Neuro muscular Junction connects the nervous system to the muscular system via synapses between efferent nerve fibers and muscle fibers, also known as muscle cells. As an action potential reaches the end of a motor neuron, voltage-dependent calcium channels open allowing calcium to enter the neuron. Calcium binds to sensor proteins on synaptic vesicles called synaptobrevin triggering vesicle fusion with plasma membrane and subsequent neurotransmitter release from the motor neuron into the synaptic cleft.
In vertebrates, motor neurons release acetylcholine (ACh), a small molecule neurotransmitter, which diffuses through the synapse and binds nicotinic acetylcholine receptors (nAChRs) on the plasma membrane of the muscle fiber, also known as the sarcolemma. nAChRs are ionotropic, meaning they serve as ligand gated ion channels. The binding of ACh to the receptor can depolarize the muscle fiber, causing a cascade that eventually results in muscle contraction. Neuromuscular junction diseases can be of genetic and autoimmune origin.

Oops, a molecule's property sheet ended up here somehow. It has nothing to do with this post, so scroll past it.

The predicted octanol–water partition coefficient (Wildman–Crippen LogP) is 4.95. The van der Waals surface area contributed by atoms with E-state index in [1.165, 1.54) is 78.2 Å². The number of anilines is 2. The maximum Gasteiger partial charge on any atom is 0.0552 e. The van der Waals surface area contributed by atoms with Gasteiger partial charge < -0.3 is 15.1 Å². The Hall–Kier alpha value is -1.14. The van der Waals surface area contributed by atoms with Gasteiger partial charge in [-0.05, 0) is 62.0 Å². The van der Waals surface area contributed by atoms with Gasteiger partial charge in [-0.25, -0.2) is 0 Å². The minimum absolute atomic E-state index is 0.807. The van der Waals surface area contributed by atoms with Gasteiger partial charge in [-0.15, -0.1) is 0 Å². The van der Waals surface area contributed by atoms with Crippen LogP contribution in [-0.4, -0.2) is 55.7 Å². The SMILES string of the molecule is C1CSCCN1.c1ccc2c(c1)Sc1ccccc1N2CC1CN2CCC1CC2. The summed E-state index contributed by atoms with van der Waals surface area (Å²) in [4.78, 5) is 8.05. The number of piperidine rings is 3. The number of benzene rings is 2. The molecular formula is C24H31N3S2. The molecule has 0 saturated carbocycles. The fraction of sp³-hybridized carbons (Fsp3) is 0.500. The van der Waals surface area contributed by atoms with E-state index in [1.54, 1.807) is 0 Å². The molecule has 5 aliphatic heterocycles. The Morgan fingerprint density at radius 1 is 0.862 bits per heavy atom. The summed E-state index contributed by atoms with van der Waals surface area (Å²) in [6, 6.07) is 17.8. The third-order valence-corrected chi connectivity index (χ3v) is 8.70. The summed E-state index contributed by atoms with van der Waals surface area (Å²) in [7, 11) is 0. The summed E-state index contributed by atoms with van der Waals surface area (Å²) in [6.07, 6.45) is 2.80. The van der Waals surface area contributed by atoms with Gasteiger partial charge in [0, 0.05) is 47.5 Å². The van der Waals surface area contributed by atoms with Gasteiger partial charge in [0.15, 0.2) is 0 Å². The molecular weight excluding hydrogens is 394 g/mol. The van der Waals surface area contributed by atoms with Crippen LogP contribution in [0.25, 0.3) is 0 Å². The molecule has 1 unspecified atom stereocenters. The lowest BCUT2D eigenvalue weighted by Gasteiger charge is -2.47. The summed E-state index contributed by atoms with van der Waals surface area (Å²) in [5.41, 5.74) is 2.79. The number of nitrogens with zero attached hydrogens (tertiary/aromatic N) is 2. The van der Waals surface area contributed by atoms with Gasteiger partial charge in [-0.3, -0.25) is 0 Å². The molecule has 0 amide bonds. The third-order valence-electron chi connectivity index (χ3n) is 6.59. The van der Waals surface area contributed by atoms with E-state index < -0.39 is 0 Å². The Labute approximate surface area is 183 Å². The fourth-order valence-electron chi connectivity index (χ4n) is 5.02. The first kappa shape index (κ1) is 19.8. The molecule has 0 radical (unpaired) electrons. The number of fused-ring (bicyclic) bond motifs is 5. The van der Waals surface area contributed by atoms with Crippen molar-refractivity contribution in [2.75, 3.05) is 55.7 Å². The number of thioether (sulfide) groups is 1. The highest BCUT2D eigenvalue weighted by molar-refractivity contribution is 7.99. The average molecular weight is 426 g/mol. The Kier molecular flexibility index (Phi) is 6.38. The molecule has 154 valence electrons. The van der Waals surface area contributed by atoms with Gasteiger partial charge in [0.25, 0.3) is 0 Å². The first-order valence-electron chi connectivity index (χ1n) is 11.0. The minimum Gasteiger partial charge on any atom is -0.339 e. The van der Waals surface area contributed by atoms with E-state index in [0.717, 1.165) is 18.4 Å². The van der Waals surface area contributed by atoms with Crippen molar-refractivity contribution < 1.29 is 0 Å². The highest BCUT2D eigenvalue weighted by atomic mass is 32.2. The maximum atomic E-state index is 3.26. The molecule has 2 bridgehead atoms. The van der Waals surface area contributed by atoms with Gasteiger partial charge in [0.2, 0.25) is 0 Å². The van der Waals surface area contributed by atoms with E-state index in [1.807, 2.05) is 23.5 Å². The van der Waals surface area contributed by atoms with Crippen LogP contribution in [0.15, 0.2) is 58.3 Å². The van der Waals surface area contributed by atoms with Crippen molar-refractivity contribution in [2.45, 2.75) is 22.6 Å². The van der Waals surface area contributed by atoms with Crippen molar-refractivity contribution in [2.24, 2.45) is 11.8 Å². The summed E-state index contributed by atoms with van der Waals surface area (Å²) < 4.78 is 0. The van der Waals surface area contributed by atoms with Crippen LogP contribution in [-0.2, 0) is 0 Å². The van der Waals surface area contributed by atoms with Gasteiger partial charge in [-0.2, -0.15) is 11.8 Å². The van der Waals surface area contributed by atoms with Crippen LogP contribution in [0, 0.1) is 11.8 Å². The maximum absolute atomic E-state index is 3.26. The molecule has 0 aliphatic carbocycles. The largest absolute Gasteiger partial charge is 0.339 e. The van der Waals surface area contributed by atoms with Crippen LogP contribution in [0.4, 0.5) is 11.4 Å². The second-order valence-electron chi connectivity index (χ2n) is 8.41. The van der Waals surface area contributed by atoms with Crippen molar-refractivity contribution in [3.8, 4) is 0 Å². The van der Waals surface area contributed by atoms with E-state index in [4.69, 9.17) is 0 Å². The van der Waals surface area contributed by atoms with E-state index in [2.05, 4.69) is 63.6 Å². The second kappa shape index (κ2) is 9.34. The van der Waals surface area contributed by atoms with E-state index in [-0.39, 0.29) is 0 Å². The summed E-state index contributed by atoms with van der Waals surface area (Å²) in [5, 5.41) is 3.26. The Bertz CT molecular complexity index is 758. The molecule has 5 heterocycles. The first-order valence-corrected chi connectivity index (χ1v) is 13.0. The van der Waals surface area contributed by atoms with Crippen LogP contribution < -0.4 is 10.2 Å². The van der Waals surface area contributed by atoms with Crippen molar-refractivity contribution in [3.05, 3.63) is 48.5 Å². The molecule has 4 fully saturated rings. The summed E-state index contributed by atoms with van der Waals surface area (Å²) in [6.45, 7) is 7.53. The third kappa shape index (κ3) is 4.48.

Genetic disorders, such as Duchenne muscular dystrophy, can arise from mutated structural proteins that comprise the neuromuscular junction, whereas autoimmune diseases, such as myasthenia gravis, occur when antibodies are produced against nicotinic acetylcholine receptors on the sarcolemma. Disorders of the neuromuscular junction have a wide range of clinical presentations, which frequently poses a diagnostic challenge to evaluating clinicians. This article describes the tests used in the diagnosis of diseases of the neuromuscular junction, reviews the evidence supporting the use of each test, and proposes guidelines for their efficient utilization.